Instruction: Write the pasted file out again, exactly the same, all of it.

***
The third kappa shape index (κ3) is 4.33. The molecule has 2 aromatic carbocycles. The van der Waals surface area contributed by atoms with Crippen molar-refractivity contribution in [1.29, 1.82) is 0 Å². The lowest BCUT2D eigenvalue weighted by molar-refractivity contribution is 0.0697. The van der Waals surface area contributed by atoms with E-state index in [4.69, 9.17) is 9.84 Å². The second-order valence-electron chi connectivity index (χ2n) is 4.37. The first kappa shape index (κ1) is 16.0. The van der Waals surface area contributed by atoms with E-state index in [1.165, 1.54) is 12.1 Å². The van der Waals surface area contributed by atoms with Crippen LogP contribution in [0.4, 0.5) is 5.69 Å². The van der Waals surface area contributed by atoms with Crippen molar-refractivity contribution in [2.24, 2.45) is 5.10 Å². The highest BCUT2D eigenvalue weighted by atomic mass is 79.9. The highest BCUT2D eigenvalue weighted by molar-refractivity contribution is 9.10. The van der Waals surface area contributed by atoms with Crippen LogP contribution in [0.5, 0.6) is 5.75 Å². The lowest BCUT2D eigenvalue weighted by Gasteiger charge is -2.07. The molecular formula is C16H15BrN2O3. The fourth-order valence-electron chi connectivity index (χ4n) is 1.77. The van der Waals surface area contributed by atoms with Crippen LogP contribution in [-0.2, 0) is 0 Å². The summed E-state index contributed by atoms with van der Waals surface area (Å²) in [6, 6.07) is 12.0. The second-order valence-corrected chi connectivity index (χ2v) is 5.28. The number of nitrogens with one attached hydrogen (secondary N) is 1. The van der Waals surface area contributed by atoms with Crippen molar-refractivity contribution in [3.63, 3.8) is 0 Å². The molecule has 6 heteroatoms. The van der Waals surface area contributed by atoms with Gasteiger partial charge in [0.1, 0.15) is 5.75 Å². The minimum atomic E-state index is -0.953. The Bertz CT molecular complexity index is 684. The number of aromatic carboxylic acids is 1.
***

The third kappa shape index (κ3) is 4.33. The molecule has 2 aromatic carbocycles. The van der Waals surface area contributed by atoms with Crippen molar-refractivity contribution in [1.29, 1.82) is 0 Å². The lowest BCUT2D eigenvalue weighted by molar-refractivity contribution is 0.0697. The van der Waals surface area contributed by atoms with E-state index in [4.69, 9.17) is 9.84 Å². The second-order valence-electron chi connectivity index (χ2n) is 4.37. The first kappa shape index (κ1) is 16.0. The van der Waals surface area contributed by atoms with E-state index in [1.165, 1.54) is 12.1 Å². The van der Waals surface area contributed by atoms with Crippen LogP contribution in [0.4, 0.5) is 5.69 Å². The van der Waals surface area contributed by atoms with Crippen molar-refractivity contribution in [2.24, 2.45) is 5.10 Å². The highest BCUT2D eigenvalue weighted by atomic mass is 79.9. The highest BCUT2D eigenvalue weighted by molar-refractivity contribution is 9.10. The van der Waals surface area contributed by atoms with Crippen LogP contribution in [0.5, 0.6) is 5.75 Å². The lowest BCUT2D eigenvalue weighted by Gasteiger charge is -2.07. The molecular formula is C16H15BrN2O3. The fourth-order valence-electron chi connectivity index (χ4n) is 1.77. The van der Waals surface area contributed by atoms with Crippen LogP contribution in [-0.2, 0) is 0 Å². The summed E-state index contributed by atoms with van der Waals surface area (Å²) in [6, 6.07) is 12.0. The second-order valence-corrected chi connectivity index (χ2v) is 5.28. The number of nitrogens with one attached hydrogen (secondary N) is 1. The van der Waals surface area contributed by atoms with Crippen molar-refractivity contribution in [3.63, 3.8) is 0 Å². The molecule has 6 heteroatoms. The van der Waals surface area contributed by atoms with Gasteiger partial charge in [0.1, 0.15) is 5.75 Å². The minimum atomic E-state index is -0.953. The Bertz CT molecular complexity index is 684. The number of aromatic carboxylic acids is 1.